Mallorca is justifiably renowned for its beautiful beaches and weather, but there is a lot more to this picturesque island than meets the eye. We thought we’d let you in on 10 varied and interesting facts about Mallorca that will help you get to know the island that little bit better….
1. The name of the island comes from an old Latin phrase ‘insula maior’ that means ‘larger island’, as Mallorca is the largest island in all of Spain. Gradually the phrase was mispronounced and the island became known as Mallorca. The British often call the island Majorca, whilst everyone else calls it Mallorca – there appears to be no reason for this other than the British love of the letter J rather than L!
2. The island has been inhabited by humans since 7000 BC. Due to its significant geographic location in the middle of the Mediterranean, many armies have attempted to invade Mallorca. In 123 BC, the Romans claimed the island. The most famous invasion was that of King Jaime of Aragon in 1229, which was the start of the creation of Mallorca as we know it today.
3. Tourism has been present on the island for many years, playing host in the 1920s to the glamourous likes of Audrey Hepburn and Elizabeth Taylor. More mass tourism took hold on the island from the 1950s.
4. Artists and writers have been attracted to the dramatic and picturesque west coast of the island for many decades. Robert Graves, known as one of England’s greatest poets, was one of the first English to move to the island. He resided (& was buried) in the pretty mountain village of Deia, which has since become a hub for the creative crowd and celebrities.
5. In 2011, Mallorca’s stunning Serra de Tramuntana mountain range was awarded World Heritage Status by UNESCO for being an area of great Physical and Cultural significance. Its highest peak is the Puig Major (1445 metres & is the highest mountain in the Balearic Islands). It is followed by the Puig de Massanella, which is 1364 metres.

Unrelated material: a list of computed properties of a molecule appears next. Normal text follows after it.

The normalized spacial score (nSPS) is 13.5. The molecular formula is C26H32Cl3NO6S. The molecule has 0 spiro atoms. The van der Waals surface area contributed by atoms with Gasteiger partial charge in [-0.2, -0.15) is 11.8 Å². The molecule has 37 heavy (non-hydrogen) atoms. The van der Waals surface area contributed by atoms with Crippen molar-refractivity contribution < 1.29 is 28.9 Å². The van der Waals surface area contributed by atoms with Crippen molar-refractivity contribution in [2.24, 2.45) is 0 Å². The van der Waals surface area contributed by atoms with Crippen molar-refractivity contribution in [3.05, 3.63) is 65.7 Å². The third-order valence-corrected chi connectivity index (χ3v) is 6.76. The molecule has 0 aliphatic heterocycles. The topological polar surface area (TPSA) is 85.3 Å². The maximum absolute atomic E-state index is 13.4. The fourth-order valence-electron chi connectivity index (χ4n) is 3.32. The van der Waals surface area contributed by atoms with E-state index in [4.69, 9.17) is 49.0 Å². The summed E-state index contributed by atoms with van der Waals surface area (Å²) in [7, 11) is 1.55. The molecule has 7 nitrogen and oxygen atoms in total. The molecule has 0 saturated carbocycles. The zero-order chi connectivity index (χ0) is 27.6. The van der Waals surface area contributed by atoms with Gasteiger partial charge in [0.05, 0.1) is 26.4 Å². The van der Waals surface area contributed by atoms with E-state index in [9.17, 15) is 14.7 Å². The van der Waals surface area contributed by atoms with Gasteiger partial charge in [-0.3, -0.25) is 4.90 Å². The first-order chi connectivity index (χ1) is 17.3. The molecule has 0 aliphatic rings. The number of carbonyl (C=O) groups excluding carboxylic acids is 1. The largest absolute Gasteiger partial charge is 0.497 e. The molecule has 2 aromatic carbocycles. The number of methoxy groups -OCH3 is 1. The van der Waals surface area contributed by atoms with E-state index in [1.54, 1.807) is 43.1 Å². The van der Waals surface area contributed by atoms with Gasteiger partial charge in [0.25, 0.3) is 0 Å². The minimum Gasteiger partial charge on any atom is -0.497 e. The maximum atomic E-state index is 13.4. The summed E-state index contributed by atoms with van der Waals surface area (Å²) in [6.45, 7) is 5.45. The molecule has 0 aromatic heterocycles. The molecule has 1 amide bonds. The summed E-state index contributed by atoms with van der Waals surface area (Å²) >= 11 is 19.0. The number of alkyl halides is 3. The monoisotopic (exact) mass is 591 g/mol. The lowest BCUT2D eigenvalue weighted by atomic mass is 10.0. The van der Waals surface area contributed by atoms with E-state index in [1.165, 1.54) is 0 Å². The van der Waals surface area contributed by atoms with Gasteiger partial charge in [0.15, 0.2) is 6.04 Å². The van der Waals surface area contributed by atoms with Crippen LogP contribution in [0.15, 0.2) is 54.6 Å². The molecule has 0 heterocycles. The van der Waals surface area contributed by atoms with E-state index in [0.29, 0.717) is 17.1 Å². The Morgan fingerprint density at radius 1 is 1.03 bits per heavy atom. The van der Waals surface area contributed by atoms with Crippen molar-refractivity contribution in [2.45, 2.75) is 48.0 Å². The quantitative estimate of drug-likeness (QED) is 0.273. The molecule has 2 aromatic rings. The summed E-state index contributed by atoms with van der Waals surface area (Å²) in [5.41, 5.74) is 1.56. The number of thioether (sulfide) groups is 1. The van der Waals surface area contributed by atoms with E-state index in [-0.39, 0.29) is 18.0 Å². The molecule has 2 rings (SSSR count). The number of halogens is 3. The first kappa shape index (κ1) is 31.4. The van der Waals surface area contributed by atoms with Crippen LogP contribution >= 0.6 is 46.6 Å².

6. The impressive La Seu cathedral in Palma is one of Mallorca’s most significant heritage sites. It is a huge cathedral built on the site of a former mosque. The building of the cathedral began in 1230 and continued for 400 years. The cathedral has continued to have additional work undertaken with the renowned architect Antoni Gaudi adding to it more recently.
7. Nearly half of the Mallorca’s permanent population resides in the island’s capital Palma, making it a vibrant and lively hub.
8. Mallorca welcomes tens of thousands of cyclists each year for professional training and racing, as well as those that prefer more leisurely biking. The cyclists (including Team Sky & Bradley Wiggins) take advantage of the islands varied and challenging terrain. One of the favourite and most feared routes for serious cyclists is Sa Calobra, a 10 km ride that hangs down the side of a mountain. There are 26 hair pin turns climb 668 metres at an average 7.1% gradient.
9. Mallorca has an amazing range of cave systems, with the most impressive being the Coves del Drach on the east coast of the island. This underground world is filled with an array of giant stalactites, stalagmites and shimmering underground lakes.
10. The island enjoys a Mediterranean climate, with a year round average temperature of 21°C on the coast and an average of more than 300 days of sunshine throughout the year.
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All images copyright of The Other Mallorca and Coves de Drach